I know that’s true…Momma said.

Do you believe everything you hear? Everyone I have ever asked that question has answered, “No.” But were they telling me the truth?

Urban Wives

You know, if you just...

Urban legends are the information age’s answer to the old wives’ tale of the baby boomer generation. They are the same thing, in a word: myths.

Over the ages, challenging myths has always been a thankless and unwelcome pursuit. Once convinced of something, many people are not willing to put forth the effort to look into another point of view. It is too easy just to take the word of someone that they know. After all, no one would lie to you, right?

As long as we are willing to take the word of someone we trust as truth, myths and superstitions will live on. The next time someone debunks a myth, take a minute to find out if they are right.

Here are a few to get you started:

  • Raising your arms over your head while pregnant will not cause the umbilical cord to wrap around the baby’s neck.
  • There is no such thing as a tidal wave. Google tsunami.
  • A black cat crossing your path is not a warning of bad luck.
  • The lion is not the king of the jungle. He lives in the savanna, not the jungle.
  • Circling the wagons in the Old West was to keep livestock inside, not the Indians out.
  • Dogs sweat through their feet, not by panting.
  • Mostly Zinc.

    Pennies minted after 1982 are made of 97.5% zinc, only 2.5% copper.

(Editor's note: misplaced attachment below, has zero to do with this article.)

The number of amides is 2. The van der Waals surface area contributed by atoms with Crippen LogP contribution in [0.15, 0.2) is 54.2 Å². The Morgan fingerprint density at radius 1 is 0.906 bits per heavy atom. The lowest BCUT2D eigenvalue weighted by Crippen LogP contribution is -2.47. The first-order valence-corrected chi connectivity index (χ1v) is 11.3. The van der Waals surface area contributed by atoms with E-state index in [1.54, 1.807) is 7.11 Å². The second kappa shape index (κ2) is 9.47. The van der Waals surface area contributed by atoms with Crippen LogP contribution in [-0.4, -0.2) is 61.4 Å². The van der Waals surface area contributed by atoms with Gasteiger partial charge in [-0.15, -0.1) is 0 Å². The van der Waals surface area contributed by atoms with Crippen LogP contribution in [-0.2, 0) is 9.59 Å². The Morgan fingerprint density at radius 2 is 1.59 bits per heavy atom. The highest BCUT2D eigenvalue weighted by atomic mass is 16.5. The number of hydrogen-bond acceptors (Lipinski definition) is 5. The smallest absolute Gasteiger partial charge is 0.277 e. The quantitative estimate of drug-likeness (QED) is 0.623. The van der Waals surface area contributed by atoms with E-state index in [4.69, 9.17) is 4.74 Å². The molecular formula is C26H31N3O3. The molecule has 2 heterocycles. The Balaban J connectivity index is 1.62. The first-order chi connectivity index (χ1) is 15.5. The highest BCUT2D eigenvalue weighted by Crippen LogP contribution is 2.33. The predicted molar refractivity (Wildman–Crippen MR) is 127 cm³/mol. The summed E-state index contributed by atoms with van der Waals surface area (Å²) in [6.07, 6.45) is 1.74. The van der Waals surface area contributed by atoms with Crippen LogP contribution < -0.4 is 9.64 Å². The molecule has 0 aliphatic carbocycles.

• The sky is black. Light refracted through moisture and dust in the atmosphere make it appear blue.
  • On a clear night, the most stars you could possibly see without a telescope is around 4,000, not millions.
  • No one is double-jointed, but many are more flexible than others.
  • Turning a child upside down will not flip his liver, or any other internal organ.
  • Seeing a raven is not a sign of impending death.
  • Sitting too close to the television will not make you go blind, but it might make your eyes tired.
  • SIDS is not a cause of death. It is a determination made when no other cause of death is conclusively apparent.
  • Cracking your knuckles does not make them bigger.
  • Stepping on a rusty nail will not give you tetanus. Tetanus infection is caused by a bacteria, not rust.
  • Stress does not cause baldness, but it might make your hair fall out.
  • Spilling salt does not bring bad luck.
  • WD-40

    WD-40 is not a lubricant (read the label), it is a degreaser.

  • Cigarettes do not cause cancer, but they do promote or exacerbate cancer.
  • Waves are not caused by lunar gravitational pull, but tides are.
  • Crickets chirp by rubbing their wings together, not their legs.
  • Acne is not a reaction to chocolate, carbonated drinks or potato chips, but is caused by bacteria in the pores.
  • Cats in the cradle do not steal the baby’s breath, but they may suffocate one trying to get spilt milk off of the baby.
  • Lightning comes from the ground, not the sky.
  • Mosquitoes pierce skin with a proboscis. They have no teeth and do not bite.
Nicolaus Copernicus

Remember, as society begins to accept a belief as fact, it becomes a colloquialism. Read definitions carefully, as words can be misleading. Just because you have always heard it, does not mean it is true. After all, Copernicus had always heard the world was flat.


What are some old wives’ tales you know for a fact are false? Can you think of more than three? Did you believe any of the ones debunked here?

(c) Ann Marie Dwyer 2012
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  1. You always spoil all my fun, dagnabit!

  2. Interesting article, and the timing is rather good, as I’ve written a blog entry about calling out BS in this modern age of Google and fact-checking.